Growing Global Incidence of Carbapenem-Resistant Enterobacterales

Metallo-beta-lactamases were the most frequently identified carbapenem resistance mechanism among Enterobacterales isolates in IHMA global surveillance

Malvern, PA, August 14, 2023 – Venatorx Pharmaceuticals, a private, pre-commercial pharmaceutical company focused on improving health outcomes for patients with difficult-to-treat drug resistant gram-negative bacterial infections and viral infections, today highlights two recent publications that provide important updates on the changing epidemiology of carbapenem-resistant Enterobacterales (CRE) globally and in the United States (US). According to a recent global surveillance publication from International Health Management Associates (IHMA), the proportion of carbapenem resistance among Enterobacterales increased from 3.3% of isolates from 2012-2017 to 5.7% in 2018-2019, a 72% increase[1]. When looking deeper at the specific contribution from carbapenemase families, metallo-beta-lactamases (MBLs) were the most frequently identified carbapenem resistance mechanism. .

In the publication from IHMA[1], data from participating global hospitals in 2018-2019 demonstrated that the majority of carbapenem resistance mechanisms identified among CRE isolates collected were MBLs (36.7%). MBLs were the most frequently seen carbapenemase in isolates from Asia/Pacific (59.4%) and Africa and Middle East (49%) and were as frequently detected as Klebsiella pneumoniae carbapenemases (KPCs) in Europe (both at approximately 28%). In the U.S. and Canada, MBLs were found in 15.5% of all CRE isolates in 2018-2019, or approximately 1 out of every 7 CRE isolates. This represents a 300% increase from the 2012-17 period when only 5% of CRE isolates expressed MBLs in the US and Canada.[2] This frequency is also consistent with JMI Laboratories’ 2021 US CRE surveillance in the US and Canada reporting 18.4% of CRE isolates carrying MBLs.[3]

In a second publication, Tamma et al.[4] of Johns Hopkins University analyzed consecutive CRE clinical isolates collected from unique patients at 3 US hospitals from 2016-2021. Of the 603 total CRE isolates, 276 expressed carbapenemases and 29 of those isolates, approximately 4.8% of all cases and 15.4% of carbapenemase-positive cases, produced MBLs.

In response to growing awareness of MBL occurrence in the US, 2023 US Infectious Diseases Society of America (IDSA) guidance[5] recommends that patients with gram-negative infections that are suspected or confirmed to contain MBLs be treated with the sub-set of CRE treatment regimens whose coverage includes both MBLs and serine beta-lactamases (SBLs).

“Since MBLs were the most frequent resistance mechanism identified globally within CRE isolates and identified in a growing proportion of US CRE isolates in the IHMA surveillance, it is essential that the next generation of antibiotics are available to combat the evolving landscape of multi-drug resistant gram-negative bacterial infections,” said Christopher J. Burns, Ph.D., Chief Executive Officer of Venatorx. “Development of new antibiotics with comprehensive MBL coverage is necessary to address global critical unmet medical needs and provide hope for patients and healthcare providers alike to effectively treat appropriate patients with these gram-negative resistant infections.”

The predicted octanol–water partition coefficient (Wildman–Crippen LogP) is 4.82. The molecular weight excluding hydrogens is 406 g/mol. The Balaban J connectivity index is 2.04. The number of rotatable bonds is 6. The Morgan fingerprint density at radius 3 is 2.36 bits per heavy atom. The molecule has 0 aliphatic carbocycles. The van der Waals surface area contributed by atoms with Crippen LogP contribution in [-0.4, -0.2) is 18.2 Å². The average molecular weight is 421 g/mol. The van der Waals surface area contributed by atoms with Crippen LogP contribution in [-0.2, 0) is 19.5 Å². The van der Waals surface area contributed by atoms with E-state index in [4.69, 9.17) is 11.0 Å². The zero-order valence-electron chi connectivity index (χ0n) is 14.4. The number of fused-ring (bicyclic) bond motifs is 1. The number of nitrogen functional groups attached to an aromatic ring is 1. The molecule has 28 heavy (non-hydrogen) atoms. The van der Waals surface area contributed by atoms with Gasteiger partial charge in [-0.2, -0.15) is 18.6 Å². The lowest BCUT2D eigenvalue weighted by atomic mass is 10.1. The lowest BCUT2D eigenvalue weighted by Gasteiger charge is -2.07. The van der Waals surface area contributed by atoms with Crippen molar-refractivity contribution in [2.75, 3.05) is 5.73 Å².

About Gram-Negative Infections and Antimicrobial Resistance (AMR)
In a recent report on AMR, the U.S. Centers for Disease Control and Prevention (CDC) reported rates of resistance have increased significantly in the U.S. among bacterial pathogens including those commonly causing cUTI, pyelonephritis, and bacteremia. The CDC also cited that there are more than 2.8 million AMR infections annually in the U.S., which are directly related to more than 35,000 deaths.[6] Between 2014 and 2019, an analysis of U.S. UTI patients determined that 4.4% of cases were carbapenem resistant (CR) and 24.5% of U.S. UTI patients were bacteremic with 1.7% of cases caused by a CR pathogen. Patients with CR infections had a significantly longer hospital length of stay (LOS), were less likely to be discharged home, had a higher readmission rate, and had greater LOS-associated charges than patients with carbapenem-susceptible infections. Additionally, patients with bacteremia (urosepsis) due to CR pathogens had a significantly higher rate of mortality than those with carbapenem susceptible pathogens.[7]

Gram-negative bacteria have multiple AMR mechanisms that continue to adapt in response to increases in antibiotic usage. Carbapenems are broad-spectrum antibiotics that have been widely used to treat infections caused by multidrug-resistant gram-negative bacteria, including Enterobacterales. With the increased global use of carbapenems, CRE have emerged, which have limited treatment options and are associated with increased morbidity and mortality. Resistance to carbapenems among Enterobacterales is primarily achieved by production of carbapenemases, which are enzymes capable of hydrolyzing carbapenem antibiotics and most other beta-lactams and fall into two distinct families: serine beta-lactamases and metallo-beta-lactamases (MBLs). Common variants of MBLs include New Delhi MBL (NDM) and Verona Integron-encoded MBL (VIM). According to an IHMA surveillance study in 2018-2019 and JMI US Surveillance study from 2021, MBLs were the most commonly identified carbapenem resistance mechanism globally among Enterobacterales isolates, with ~16 to 18% of US CRE isolates carrying MBLs. [1,3]